Circadian patterns of gene expression in the human brain and disruption in major depressive disorder Academic Article uri icon

Overview

MeSH Major

  • Brain
  • Circadian Rhythm
  • Depressive Disorder, Major
  • Gene Expression Profiling

abstract

  • A cardinal symptom of major depressive disorder (MDD) is the disruption of circadian patterns. However, to date, there is no direct evidence of circadian clock dysregulation in the brains of patients who have MDD. Circadian rhythmicity of gene expression has been observed in animals and peripheral human tissues, but its presence and variability in the human brain were difficult to characterize. Here, we applied time-of-death analysis to gene expression data from high-quality postmortem brains, examining 24-h cyclic patterns in six cortical and limbic regions of 55 subjects with no history of psychiatric or neurological illnesses ("controls") and 34 patients with MDD. Our dataset covered ~12,000 transcripts in the dorsolateral prefrontal cortex, anterior cingulate cortex, hippocampus, amygdala, nucleus accumbens, and cerebellum. Several hundred transcripts in each region showed 24-h cyclic patterns in controls, and >100 transcripts exhibited consistent rhythmicity and phase synchrony across regions. Among the top-ranked rhythmic genes were the canonical clock genes BMAL1(ARNTL), PER1-2-3, NR1D1(REV-ERBa), DBP, BHLHE40 (DEC1), and BHLHE41(DEC2). The phasing of known circadian genes was consistent with data derived from other diurnal mammals. Cyclic patterns were much weaker in the brains of patients with MDD due to shifted peak timing and potentially disrupted phase relationships between individual circadian genes. This transcriptome-wide analysis of the human brain demonstrates a rhythmic rise and fall of gene expression in regions outside of the suprachiasmatic nucleus in control subjects. The description of its breakdown in MDD suggests potentially important molecular targets for treatment of mood disorders.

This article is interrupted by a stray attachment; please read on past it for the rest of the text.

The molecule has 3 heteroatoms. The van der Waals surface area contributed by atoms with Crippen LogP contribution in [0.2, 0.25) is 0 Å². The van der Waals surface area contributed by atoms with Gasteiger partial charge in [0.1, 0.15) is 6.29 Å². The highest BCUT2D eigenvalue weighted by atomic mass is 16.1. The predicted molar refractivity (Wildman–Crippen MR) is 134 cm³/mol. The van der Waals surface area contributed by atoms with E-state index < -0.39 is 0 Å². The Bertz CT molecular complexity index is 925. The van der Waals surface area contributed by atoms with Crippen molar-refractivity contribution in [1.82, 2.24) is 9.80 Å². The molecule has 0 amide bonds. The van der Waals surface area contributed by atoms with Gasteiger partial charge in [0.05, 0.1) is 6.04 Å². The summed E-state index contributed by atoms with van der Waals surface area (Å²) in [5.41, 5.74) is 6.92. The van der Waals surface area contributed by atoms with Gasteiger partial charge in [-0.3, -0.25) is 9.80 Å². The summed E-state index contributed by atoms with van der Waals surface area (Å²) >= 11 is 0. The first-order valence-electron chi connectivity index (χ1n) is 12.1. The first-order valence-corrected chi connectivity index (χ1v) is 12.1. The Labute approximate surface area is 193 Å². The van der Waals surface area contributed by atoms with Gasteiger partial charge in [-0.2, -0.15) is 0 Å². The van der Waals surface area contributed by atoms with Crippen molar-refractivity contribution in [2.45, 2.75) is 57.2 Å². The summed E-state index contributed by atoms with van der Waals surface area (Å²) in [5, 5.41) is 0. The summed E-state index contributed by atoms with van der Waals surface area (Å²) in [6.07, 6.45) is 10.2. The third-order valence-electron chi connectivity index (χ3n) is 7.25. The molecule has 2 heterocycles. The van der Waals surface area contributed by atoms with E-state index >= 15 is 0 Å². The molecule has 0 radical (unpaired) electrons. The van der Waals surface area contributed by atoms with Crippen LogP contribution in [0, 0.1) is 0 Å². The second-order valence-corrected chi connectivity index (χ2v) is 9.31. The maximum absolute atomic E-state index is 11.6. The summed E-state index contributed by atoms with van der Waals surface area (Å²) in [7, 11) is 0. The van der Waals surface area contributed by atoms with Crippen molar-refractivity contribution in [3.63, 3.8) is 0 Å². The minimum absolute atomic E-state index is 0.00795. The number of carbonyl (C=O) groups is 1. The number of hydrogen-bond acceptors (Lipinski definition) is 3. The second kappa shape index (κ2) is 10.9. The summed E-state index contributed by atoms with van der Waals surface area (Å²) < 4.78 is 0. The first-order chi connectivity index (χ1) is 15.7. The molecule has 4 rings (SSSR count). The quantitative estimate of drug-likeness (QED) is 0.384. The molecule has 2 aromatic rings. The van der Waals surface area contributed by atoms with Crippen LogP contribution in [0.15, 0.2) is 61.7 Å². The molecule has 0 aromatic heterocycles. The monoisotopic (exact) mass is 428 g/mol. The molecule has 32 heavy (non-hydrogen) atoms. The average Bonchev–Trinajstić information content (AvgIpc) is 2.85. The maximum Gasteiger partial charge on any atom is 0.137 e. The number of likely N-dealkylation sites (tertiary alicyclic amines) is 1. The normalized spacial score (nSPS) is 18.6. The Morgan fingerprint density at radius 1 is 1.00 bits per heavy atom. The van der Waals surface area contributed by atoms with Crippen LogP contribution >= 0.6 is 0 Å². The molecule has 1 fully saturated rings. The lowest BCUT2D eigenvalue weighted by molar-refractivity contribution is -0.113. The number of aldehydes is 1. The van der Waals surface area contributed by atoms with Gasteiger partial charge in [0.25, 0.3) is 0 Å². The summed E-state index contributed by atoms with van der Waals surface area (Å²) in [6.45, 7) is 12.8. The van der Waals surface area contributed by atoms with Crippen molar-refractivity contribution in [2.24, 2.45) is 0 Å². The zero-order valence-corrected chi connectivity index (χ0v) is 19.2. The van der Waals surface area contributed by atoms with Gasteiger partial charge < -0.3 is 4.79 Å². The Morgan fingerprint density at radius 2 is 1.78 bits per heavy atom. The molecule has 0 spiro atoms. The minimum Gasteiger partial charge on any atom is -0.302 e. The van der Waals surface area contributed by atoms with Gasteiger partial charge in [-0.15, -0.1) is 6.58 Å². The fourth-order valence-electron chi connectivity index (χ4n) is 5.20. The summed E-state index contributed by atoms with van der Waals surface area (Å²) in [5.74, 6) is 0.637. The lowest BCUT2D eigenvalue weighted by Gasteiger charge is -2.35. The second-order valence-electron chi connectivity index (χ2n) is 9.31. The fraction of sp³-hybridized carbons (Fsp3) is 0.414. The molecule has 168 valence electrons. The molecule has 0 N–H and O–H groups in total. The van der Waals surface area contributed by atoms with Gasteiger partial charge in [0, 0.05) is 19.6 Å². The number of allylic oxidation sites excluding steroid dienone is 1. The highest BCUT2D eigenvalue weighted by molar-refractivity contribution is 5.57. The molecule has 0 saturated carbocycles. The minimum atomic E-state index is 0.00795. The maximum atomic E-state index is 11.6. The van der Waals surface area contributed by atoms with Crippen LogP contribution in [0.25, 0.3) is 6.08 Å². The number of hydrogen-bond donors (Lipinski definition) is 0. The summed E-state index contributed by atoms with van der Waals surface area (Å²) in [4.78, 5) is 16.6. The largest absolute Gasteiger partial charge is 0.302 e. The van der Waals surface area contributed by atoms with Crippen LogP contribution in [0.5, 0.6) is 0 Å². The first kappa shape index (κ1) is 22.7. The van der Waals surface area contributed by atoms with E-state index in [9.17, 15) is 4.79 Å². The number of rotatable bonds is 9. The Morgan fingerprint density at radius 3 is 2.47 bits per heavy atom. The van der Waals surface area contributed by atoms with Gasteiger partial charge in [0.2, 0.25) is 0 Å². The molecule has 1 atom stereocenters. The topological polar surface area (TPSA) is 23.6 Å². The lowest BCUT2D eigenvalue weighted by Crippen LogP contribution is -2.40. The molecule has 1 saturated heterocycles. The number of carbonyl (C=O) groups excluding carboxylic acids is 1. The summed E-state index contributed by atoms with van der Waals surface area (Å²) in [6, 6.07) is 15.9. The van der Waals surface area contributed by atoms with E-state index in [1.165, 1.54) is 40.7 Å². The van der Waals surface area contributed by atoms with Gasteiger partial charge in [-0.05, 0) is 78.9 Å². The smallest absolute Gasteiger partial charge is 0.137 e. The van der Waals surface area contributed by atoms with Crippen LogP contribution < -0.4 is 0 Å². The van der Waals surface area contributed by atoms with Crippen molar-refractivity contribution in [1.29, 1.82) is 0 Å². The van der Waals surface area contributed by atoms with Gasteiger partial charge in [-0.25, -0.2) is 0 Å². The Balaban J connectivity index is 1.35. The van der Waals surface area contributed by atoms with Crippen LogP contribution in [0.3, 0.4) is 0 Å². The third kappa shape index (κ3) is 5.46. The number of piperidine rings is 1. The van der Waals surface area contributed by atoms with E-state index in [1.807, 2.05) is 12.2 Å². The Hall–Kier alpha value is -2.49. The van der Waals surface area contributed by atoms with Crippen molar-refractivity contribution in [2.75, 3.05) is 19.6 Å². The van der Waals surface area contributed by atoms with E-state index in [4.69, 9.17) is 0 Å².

publication date

  • June 11, 2013

Research

keywords

  • Academic Article

Identity

Language

  • eng

PubMed Central ID

  • PMC3683716

Digital Object Identifier (DOI)

  • 10.1073/pnas.1305814110

PubMed ID

  • 23671070

Additional Document Info

start page

  • 9950

end page

  • 5

volume

  • 110

number

  • 24